Privacy chiefs keep watch over Facebook
By Sangeeta Shastry
BRUSSELS (Reuters) - Over the past six years, social networking has been the Internet's stand-out phenomenon, linking up more than one billion people eager to exchange videos, pictures or last-minute birthday wishes.
The sites, led by Facebook with more than 400 million users, rely in large part on people's willingness to share a wealth of personal information with an ever-expanding network of "friends," either ones they actually know and see from time to time, or those they have met virtually through the Internet.
Members' eagerness to add contacts has given the sites a powerful global reach, attracting users from 7 to 70 years old, from skateboarders to investment bankers, and with them a deep and potentially rich vein of targeted advertising revenue.
But at the same time it has concentrated vast amounts of data -- telephone numbers and addresses, people's simple likes and dislikes -- on the servers of a small number of companies.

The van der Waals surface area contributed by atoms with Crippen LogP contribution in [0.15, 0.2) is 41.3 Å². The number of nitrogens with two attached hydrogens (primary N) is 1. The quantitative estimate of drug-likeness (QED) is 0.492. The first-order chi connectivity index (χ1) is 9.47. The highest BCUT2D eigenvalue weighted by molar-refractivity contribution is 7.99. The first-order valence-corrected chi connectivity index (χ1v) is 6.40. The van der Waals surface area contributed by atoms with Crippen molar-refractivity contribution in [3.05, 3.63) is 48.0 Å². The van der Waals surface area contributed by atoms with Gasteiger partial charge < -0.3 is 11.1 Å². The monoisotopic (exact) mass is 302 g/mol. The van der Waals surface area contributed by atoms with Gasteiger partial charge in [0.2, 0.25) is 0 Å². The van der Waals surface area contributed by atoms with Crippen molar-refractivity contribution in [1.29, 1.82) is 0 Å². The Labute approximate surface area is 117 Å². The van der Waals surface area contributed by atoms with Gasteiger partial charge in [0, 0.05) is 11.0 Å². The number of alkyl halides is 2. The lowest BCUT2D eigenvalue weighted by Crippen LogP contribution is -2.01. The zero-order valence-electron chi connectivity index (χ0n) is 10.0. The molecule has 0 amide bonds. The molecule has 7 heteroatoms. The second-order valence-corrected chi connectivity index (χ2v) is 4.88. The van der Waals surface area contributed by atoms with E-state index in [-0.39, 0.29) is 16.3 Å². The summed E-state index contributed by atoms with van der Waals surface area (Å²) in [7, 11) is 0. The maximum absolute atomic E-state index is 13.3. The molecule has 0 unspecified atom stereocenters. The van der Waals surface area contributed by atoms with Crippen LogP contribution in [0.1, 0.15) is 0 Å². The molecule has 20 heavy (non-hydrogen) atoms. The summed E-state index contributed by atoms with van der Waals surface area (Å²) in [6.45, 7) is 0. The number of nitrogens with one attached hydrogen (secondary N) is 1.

In Facebook's case, the social networking tsunami has spread in barely six years from the Harvard dorm room of founder Mark Zuckerberg, 25, to envelope almost half a billion people -- enough to be the world's third most populous country.
That in turn has raised profound privacy issues, with governments in Europe and North America and Asia concerned about the potential for data theft, for people's identities to be mined for income or children to be exploited via the Internet.
Data protection authorities from a range of countries held a teleconference this week to discuss how they can work together to protect what they see as a steady erosion of privacy, and the European Union too is studying what role it can play.
They may not be able to hold the social networking wave back, but policymakers are looking at what they can do to limit what they see as the "Big Brother"-like role of some sites. A showdown between privacy and Internet freedom is looming. Continued...